The user would pay only for the electricity stored in the freshly charged battery, not for the battery itself. He would also receive credit for any electricity remaining in a partially-discharged battery. The program would work similar to that used for the sale of propane for grills. - you initially buy just one tank, then just drop it off at the suppliers store when empty and pick up a filled one, paying only for the propane in the tank.
The vending company would stock a supply of the various sizes (probably only a few needed) of batteries. Batteries would eventually become un-rechargeable, but the replacement cost would be born by the vendor and would be recouped over time as a small portion of the cost for a freshly-charged battery, again similar to the cost of eventually replacing a propane tank. Batteries that were obviously damaged, as in a collision, would not be accepted for trade.

How would the needed network of such stations be developed? Either by some ambitious entrepreneur or in the same way that the network of gasoline stations was developed after the invention of the automobile. General stores first carried small quantities of gasoline for the few cars in existence. As the cars become more common, specialized filling stations developed. As entrepreneurs discovered that filling stations were profitable, more and more stations were developed. Eventually, the oil companies discovered that there was additional money to be made in retailing the fuel that they formerly only wholesaled, and began building their own stations and buying up the privately owned ones. The rest is history, as they say.

I began writing about this in April of this year. Just a week ago, I heard that Shai Agassi, the former head of the product and technology group at SAP, the business software developer, is planning to do exactly this. Not that I'm claiming any credit for his idea, but I am very pleased to see that someone is getting serious about this.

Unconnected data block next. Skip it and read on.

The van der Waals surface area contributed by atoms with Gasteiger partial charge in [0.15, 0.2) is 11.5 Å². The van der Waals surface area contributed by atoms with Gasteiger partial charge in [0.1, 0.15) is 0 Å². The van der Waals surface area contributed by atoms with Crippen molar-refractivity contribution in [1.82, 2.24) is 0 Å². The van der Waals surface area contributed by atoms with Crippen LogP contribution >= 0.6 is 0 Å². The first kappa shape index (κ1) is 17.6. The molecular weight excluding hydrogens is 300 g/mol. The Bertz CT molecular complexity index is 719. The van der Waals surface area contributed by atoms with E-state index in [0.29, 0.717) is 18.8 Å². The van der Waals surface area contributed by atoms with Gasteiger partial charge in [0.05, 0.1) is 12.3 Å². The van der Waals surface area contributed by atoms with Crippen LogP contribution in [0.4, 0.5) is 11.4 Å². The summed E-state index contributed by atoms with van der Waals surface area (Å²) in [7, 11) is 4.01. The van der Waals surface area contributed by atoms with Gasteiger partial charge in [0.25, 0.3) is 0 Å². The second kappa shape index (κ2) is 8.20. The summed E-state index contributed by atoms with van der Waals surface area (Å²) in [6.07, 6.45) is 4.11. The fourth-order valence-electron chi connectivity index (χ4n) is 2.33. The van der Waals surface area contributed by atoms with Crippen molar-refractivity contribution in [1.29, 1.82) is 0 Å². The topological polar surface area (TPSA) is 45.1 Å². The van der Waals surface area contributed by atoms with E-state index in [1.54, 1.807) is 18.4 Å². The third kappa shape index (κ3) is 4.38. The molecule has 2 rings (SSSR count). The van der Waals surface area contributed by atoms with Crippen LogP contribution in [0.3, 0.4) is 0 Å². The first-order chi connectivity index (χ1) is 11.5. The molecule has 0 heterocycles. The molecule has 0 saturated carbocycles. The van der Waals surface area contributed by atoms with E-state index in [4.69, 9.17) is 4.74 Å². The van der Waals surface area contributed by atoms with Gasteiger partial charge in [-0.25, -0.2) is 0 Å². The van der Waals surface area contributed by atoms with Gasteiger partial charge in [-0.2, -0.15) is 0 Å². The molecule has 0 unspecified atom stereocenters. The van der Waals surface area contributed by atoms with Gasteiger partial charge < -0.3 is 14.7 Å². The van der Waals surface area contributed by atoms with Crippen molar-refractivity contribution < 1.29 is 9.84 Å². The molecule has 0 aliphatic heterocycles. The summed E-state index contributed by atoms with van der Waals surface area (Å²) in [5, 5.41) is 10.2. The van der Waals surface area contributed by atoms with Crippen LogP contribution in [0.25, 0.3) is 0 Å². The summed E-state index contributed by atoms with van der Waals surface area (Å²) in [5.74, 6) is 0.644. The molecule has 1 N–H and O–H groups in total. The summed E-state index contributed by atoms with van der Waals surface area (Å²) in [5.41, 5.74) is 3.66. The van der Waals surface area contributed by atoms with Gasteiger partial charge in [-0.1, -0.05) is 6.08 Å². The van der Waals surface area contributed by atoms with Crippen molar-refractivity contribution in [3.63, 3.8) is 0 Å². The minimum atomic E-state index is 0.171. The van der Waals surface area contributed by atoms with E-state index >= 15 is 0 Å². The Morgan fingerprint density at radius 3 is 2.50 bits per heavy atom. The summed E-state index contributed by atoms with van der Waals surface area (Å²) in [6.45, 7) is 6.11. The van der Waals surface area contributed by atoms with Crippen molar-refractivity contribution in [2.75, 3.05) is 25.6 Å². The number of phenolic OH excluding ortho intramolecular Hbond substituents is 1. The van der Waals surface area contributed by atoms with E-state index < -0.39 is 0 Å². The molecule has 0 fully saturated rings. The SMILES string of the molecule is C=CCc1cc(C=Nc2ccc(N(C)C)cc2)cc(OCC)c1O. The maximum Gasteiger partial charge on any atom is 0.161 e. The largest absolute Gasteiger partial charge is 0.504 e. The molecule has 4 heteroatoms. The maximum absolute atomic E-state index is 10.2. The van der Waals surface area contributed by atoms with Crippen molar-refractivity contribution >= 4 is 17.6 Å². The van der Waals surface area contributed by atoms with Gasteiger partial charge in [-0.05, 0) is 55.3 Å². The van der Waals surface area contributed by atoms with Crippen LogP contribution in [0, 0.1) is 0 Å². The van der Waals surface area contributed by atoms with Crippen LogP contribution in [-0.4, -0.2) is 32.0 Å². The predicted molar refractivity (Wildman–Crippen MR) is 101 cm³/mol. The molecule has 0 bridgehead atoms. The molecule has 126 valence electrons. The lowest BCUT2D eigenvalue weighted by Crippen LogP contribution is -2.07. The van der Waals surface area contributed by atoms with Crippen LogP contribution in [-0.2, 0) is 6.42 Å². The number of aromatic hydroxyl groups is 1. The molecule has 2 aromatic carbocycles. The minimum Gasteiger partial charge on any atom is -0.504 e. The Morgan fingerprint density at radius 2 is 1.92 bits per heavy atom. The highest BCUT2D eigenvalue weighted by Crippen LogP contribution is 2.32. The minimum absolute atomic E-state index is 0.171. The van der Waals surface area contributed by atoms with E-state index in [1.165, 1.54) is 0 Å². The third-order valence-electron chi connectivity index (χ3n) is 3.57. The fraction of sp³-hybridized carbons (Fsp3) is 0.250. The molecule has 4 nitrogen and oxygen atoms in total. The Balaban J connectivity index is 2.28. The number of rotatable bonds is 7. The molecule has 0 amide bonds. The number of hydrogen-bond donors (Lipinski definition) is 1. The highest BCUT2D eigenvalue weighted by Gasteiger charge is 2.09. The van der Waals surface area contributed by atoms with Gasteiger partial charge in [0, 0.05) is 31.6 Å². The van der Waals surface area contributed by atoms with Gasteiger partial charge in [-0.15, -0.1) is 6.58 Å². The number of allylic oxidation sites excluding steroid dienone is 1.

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  1. All good ideas, but I'd also suggest that much emphasis be given to replacing local use of cars, where more pollution occurs, with a return to public transport. Using a car to commute over the same route, back and forth every day, is insane. However, it seems that most people, even eminent figures like Anthony Downs (who says that the only solution is to "adjust", to learn to "enjoy being in traffic jams" -- the source of billions of lost hours in the USA, as well as huge pollution) think this is impossible, but Jamie Lerner proved exactly the opposite in the large Brazilian city of Curitiba. His solutions -- MUCH cheaper than new subways, etc. -- have been adopted by Bogota, Mexico City and, even more recently, other cities Mexican cities. Many articles, some quite good, have been written about Curitiba. Sadly, while there are some US success stories in terms of public transport usage, there are few examples of really economical new public transport in the USA, save San Diego (which is constantly expanding).

  2. A company called Better Place is trying your idea of battery stations. They are doing a test of its feasibility in Hawaii, and I read that Israel is also interested.

  3. There has been a lot of progress in solar energy since this article was written. Perhaps it's time for a follow-on piece?